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N2 - Background: Chronic pain is often accompanied by short-term memory deficit and depression. Currently, it is believed that short-term memory deficit and depression are consequences of chronic pain. Here, we test the hypothesis that the symptoms might be caused by overproduction of interleukin-1beta (IL-1β) in the injured nerve independent of neuropathic pain following spared nerve injury in rats and mice. Results: Mechanical allodynia, a behavioral sign of neuropathic pain, was not correlated with short-term memory deficit and depressive behavior in spared nerve injury rats. Spared nerve injury upregulated IL-1β in the injured sciatic nerve, plasma, and the regions in central nervous system closely associated with pain, memory and emotion, including spinal dorsal horn, hippocampus, prefrontal cortex, nucleus accumbens, and amygdala. Importantly, the spared nerve injury-induced memory deficits, depressive, and pain behaviors were substantially prevented by peri-sciatic administration of IL-1β neutralizing antibody in rats or deletion of IL-1 receptor type 1 in mice. Furthermore, the behavioral abnormalities induced by spared nerve injury were mimicked in naïve rats by repetitive intravenous injection of re combinant rat IL-1β (rrIL-1β) at a pathological concentration as determined from spared nerve injury rats. In addition, microglia were activated by both spared nerve injury and intravenous injection of rrIL-1β and the effect of spared nerve injury was substantially reversed by peri-sciatic administration of anti-IL-1β. Conclusions: Neuropathic pain was not necessary for the development of cognitive and emotional disorders, while the overproduction of IL-1β in the injured sciatic nerve following peripheral nerve injury may be a common mechanism underlying the generation of neuropathic pain, memory deficit, and depression.

AB - Background: Chronic pain is often accompanied by short-term memory deficit and depression. Currently, it is believed that short-term memory deficit and depression are consequences of chronic pain. Here, we test the hypothesis that the symptoms might be caused by overproduction of interleukin-1beta (IL-1β) in the injured nerve independent of neuropathic pain following spared nerve injury in rats and mice. Results: Mechanical allodynia, a behavioral sign of neuropathic pain, was not correlated with short-term memory deficit and depressive behavior in spared nerve injury rats. Spared nerve injury upregulated IL-1β in the injured sciatic nerve, plasma, and the regions in central nervous system closely associated with pain, memory and emotion, including spinal dorsal horn, hippocampus, prefrontal cortex, nucleus accumbens, and amygdala. Importantly, the spared nerve injury-induced memory deficits, depressive, and pain behaviors were substantially prevented by peri-sciatic administration of IL-1β neutralizing antibody in rats or deletion of IL-1 receptor type 1 in mice. Furthermore, the behavioral abnormalities induced by spared nerve injury were mimicked in naïve rats by repetitive intravenous injection of re combinant rat IL-1β (rrIL-1β) at a pathological concentration as determined from spared nerve injury rats. In addition, microglia were activated by both spared nerve injury and intravenous injection of rrIL-1β and the effect of spared nerve injury was substantially reversed by peri-sciatic administration of anti-IL-1β. Conclusions: Neuropathic pain was not necessary for the development of cognitive and emotional disorders, while the overproduction of IL-1β in the injured sciatic nerve following peripheral nerve injury may be a common mechanism underlying the generation of neuropathic pain, memory deficit, and depression.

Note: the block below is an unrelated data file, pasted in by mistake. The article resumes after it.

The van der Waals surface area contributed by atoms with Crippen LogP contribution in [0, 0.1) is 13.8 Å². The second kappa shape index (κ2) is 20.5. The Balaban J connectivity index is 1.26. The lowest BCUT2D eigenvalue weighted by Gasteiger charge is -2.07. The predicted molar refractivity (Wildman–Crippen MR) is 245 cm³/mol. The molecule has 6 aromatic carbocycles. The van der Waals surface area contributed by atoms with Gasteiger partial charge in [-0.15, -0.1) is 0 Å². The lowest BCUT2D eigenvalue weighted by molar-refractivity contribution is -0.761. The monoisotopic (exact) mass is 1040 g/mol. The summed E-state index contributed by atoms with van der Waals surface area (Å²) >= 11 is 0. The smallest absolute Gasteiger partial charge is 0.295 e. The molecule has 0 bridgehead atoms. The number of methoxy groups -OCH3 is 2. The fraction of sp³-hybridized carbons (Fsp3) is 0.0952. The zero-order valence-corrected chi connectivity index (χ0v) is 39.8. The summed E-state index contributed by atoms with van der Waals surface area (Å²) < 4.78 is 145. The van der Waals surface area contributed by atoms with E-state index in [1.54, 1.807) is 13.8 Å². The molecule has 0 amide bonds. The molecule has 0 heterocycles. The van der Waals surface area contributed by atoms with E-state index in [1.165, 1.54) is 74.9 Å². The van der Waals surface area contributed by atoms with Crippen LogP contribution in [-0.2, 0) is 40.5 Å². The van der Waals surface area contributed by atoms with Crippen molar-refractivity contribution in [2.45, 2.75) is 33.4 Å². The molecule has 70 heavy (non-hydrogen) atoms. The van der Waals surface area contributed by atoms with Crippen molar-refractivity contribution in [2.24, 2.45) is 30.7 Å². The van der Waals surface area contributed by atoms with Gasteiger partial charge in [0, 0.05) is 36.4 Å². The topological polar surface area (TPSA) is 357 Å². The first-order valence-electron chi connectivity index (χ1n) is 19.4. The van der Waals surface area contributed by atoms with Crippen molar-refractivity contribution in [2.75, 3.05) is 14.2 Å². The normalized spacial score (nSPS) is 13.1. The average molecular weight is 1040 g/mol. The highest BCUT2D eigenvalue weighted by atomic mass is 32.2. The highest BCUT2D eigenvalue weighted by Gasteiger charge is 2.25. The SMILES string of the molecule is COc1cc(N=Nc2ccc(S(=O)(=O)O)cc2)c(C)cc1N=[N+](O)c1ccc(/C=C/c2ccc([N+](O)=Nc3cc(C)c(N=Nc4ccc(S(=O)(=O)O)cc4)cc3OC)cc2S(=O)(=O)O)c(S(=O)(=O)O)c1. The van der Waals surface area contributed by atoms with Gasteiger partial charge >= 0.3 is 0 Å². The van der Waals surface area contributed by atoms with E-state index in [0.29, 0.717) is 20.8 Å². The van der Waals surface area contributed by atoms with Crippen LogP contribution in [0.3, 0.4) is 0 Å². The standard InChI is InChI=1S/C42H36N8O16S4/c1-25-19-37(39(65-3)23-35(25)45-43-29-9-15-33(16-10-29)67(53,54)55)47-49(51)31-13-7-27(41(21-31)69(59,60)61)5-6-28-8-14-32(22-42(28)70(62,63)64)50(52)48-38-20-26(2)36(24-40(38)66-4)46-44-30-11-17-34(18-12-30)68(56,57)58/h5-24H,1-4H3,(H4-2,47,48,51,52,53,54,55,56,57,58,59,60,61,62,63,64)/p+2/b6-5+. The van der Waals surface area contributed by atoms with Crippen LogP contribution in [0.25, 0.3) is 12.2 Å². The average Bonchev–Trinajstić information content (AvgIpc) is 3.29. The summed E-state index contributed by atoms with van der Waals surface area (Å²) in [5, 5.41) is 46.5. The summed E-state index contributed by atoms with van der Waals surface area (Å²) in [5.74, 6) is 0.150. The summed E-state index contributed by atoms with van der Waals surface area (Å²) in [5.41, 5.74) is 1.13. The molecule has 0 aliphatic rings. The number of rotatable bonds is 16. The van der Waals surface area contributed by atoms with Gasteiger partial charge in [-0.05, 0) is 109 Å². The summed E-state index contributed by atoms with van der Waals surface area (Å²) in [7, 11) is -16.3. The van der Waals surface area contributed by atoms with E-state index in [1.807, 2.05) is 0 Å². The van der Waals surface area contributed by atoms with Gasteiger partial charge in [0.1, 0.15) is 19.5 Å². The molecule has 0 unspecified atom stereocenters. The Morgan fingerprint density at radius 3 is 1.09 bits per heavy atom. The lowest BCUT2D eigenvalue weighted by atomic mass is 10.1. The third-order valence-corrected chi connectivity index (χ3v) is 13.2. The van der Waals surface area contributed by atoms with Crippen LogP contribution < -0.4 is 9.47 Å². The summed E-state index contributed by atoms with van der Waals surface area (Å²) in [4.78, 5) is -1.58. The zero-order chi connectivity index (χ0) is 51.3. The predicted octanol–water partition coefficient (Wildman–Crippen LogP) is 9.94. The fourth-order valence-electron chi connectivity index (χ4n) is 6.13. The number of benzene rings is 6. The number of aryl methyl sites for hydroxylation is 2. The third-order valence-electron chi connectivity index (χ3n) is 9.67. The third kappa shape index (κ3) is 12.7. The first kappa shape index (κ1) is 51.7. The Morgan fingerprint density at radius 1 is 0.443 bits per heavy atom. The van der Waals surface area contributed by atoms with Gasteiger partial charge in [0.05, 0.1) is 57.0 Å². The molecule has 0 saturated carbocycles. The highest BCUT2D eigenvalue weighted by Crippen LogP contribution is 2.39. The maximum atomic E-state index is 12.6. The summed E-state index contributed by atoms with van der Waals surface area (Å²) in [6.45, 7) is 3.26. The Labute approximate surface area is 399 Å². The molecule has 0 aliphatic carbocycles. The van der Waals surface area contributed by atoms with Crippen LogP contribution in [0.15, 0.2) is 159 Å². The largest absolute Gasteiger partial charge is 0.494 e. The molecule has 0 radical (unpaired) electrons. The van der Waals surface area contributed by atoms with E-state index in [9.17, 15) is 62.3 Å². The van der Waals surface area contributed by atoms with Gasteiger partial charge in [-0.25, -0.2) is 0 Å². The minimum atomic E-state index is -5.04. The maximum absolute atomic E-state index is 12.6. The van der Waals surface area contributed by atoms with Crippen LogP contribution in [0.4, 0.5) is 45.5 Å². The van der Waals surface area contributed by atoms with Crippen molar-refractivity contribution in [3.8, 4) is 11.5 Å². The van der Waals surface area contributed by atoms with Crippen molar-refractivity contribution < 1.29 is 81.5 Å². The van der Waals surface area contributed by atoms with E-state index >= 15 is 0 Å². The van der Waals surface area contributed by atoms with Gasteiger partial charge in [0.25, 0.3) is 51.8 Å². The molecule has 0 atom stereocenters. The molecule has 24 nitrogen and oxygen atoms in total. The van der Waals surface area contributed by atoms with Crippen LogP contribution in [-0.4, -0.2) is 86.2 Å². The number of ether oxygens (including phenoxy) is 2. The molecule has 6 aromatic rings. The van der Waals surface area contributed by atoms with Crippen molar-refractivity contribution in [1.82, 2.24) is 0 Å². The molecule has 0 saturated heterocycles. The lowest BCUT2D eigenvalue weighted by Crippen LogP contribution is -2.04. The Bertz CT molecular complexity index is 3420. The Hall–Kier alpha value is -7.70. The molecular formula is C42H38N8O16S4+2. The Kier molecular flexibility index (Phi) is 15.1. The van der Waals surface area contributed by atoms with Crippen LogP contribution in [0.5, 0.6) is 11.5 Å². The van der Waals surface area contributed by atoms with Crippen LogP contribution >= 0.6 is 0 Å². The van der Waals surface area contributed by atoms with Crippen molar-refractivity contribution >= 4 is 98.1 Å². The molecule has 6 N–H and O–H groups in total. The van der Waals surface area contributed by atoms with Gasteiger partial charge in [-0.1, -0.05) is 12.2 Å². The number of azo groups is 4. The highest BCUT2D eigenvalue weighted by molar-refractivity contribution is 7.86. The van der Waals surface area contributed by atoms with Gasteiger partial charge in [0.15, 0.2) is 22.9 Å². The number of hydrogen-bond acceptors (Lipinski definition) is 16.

KW - depression

KW - interleukin-1β

KW - microglia

KW - Neuropathic pain

KW - peripheral nerve injury

KW - short-term memory deficit